1 : the combination of different forms of belief or practice
2 : the fusion of two or more originally different inflectional forms
"Dance caller and historian Phil Jamison … argues convincingly … that American square dance is not a colonial relic from the British Isles, but rather a uniquely American syncretism of European, African and Native American influences." — Gabriel Popkin, The Washington Post, 24 Jan. 2016
"The Yoruba religion was brought to Cuba by Africans from the Yoruba region…. Over time, the religion merged with Catholicism, resulting in a religious syncretism that unites the Yoruba deities (orishas) with Catholic saints." — Abel Fernandez, The Miami Herald, 4 Jan. 2017
Did You Know?
The ancient Greeks mainly used the term synkrētismos to describe the joining together of Greeks in opposition to a common enemy. In the early 17th century, English speakers adopted the term in the anglicized form syncretism to refer to the union of different religious beliefs. Three centuries later, lexicographers of the 1909 edition of Webster’s New International Dictionary of the English Language added a new definition of syncretism ("the union or fusion into one or two or more originally different inflectional forms, as of two cases"), but this specialized sense is rarely encountered outside of the field of linguistics. Some related terms that you might encounter are syncretize ("to attempt to unite and harmonize"), syncretist ("one who advocates syncretism"), and syncretic and syncretistic ("characterized or brought about by syncretism").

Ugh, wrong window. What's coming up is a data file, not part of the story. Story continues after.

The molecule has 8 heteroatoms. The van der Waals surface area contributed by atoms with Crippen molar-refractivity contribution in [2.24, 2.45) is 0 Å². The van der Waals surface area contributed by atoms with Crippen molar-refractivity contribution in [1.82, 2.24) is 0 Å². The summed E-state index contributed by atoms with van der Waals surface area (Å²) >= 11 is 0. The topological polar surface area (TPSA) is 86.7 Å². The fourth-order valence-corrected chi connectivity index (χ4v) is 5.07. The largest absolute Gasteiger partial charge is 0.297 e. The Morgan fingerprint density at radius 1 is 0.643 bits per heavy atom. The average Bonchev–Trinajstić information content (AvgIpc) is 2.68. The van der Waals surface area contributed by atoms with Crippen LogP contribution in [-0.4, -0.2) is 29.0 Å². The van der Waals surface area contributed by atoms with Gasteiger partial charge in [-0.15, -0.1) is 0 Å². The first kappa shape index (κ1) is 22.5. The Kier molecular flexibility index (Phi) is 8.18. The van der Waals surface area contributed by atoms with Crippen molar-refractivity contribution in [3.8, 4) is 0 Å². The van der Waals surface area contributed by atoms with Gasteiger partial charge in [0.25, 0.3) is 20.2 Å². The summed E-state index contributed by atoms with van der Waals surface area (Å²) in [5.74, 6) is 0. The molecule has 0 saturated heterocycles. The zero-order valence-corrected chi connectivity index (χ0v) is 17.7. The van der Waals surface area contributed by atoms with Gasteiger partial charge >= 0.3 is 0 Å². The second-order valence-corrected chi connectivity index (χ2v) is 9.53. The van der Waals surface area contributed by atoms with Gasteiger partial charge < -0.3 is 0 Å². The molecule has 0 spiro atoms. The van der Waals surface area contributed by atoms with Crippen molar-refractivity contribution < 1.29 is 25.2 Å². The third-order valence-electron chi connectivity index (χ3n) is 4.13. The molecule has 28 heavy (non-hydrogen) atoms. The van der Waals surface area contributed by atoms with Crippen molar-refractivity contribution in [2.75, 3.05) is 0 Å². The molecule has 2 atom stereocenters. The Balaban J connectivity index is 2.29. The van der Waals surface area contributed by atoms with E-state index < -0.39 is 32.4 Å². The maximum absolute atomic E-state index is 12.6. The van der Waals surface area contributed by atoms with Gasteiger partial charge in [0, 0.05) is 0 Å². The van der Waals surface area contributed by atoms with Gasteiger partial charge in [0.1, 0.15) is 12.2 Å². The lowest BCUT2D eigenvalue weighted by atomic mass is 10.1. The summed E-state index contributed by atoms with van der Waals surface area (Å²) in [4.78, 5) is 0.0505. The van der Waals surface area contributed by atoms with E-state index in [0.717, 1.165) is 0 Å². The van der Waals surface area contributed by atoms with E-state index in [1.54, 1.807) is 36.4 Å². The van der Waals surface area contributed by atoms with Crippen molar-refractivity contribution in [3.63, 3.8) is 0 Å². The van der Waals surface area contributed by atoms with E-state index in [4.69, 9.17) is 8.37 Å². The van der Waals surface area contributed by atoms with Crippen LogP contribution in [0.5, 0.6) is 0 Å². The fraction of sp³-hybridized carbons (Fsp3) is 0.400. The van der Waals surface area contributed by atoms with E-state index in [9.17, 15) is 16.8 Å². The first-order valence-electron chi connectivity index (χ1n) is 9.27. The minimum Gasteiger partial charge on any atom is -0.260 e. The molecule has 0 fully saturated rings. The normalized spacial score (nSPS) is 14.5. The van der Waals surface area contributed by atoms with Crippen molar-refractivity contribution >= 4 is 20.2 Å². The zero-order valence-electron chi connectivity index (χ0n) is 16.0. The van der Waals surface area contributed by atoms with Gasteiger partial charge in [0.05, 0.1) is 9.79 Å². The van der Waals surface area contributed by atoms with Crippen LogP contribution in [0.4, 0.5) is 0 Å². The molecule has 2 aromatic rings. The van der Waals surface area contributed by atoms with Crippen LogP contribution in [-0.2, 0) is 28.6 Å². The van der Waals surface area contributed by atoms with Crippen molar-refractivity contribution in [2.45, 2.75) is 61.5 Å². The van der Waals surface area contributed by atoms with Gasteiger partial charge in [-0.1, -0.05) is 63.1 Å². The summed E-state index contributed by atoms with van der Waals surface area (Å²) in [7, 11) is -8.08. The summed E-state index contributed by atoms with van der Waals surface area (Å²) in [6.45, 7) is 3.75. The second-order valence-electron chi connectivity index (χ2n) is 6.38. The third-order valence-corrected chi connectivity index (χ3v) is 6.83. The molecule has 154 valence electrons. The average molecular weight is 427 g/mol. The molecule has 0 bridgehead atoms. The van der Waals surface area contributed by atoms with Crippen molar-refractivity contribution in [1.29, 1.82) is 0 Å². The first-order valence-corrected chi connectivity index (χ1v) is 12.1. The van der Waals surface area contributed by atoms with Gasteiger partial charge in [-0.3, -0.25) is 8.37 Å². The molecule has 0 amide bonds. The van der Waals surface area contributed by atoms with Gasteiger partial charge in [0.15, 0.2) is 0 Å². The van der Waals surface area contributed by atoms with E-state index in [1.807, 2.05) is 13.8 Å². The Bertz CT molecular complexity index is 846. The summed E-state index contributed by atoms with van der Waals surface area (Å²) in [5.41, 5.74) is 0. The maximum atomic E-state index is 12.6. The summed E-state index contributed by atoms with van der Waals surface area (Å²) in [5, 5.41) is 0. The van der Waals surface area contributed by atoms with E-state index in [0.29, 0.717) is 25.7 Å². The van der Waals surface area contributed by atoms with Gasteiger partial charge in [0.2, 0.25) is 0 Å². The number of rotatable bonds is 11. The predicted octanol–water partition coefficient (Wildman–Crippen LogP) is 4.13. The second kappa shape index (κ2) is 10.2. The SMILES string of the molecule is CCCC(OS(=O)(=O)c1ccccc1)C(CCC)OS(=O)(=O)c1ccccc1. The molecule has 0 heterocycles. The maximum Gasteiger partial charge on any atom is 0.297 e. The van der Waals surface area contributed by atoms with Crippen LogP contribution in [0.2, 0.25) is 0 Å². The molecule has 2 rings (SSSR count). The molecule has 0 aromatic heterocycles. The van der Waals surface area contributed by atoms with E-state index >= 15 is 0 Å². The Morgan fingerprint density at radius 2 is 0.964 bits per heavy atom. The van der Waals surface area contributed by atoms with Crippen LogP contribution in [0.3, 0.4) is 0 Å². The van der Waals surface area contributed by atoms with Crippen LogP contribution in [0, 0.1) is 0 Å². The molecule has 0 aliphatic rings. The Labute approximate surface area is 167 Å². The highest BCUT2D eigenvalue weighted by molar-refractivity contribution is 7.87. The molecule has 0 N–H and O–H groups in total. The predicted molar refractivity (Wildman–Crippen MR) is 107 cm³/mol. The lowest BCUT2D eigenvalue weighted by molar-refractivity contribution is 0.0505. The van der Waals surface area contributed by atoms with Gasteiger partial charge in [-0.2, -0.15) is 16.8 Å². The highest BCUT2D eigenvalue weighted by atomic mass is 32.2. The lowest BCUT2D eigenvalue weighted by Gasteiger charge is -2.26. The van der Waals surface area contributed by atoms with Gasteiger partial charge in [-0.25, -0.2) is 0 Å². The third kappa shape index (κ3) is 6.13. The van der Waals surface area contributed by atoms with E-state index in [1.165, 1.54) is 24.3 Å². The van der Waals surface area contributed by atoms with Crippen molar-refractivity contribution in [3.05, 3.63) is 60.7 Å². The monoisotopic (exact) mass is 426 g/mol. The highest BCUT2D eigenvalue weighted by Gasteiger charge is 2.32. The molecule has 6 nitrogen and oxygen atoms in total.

Test Your Vocabulary with M-W Quizzes
Test Your Vocabulary
Unscramble the letters to create a noun that refers to a union or an alliance: ILCNOOTAI.VIEW THE ANSWER
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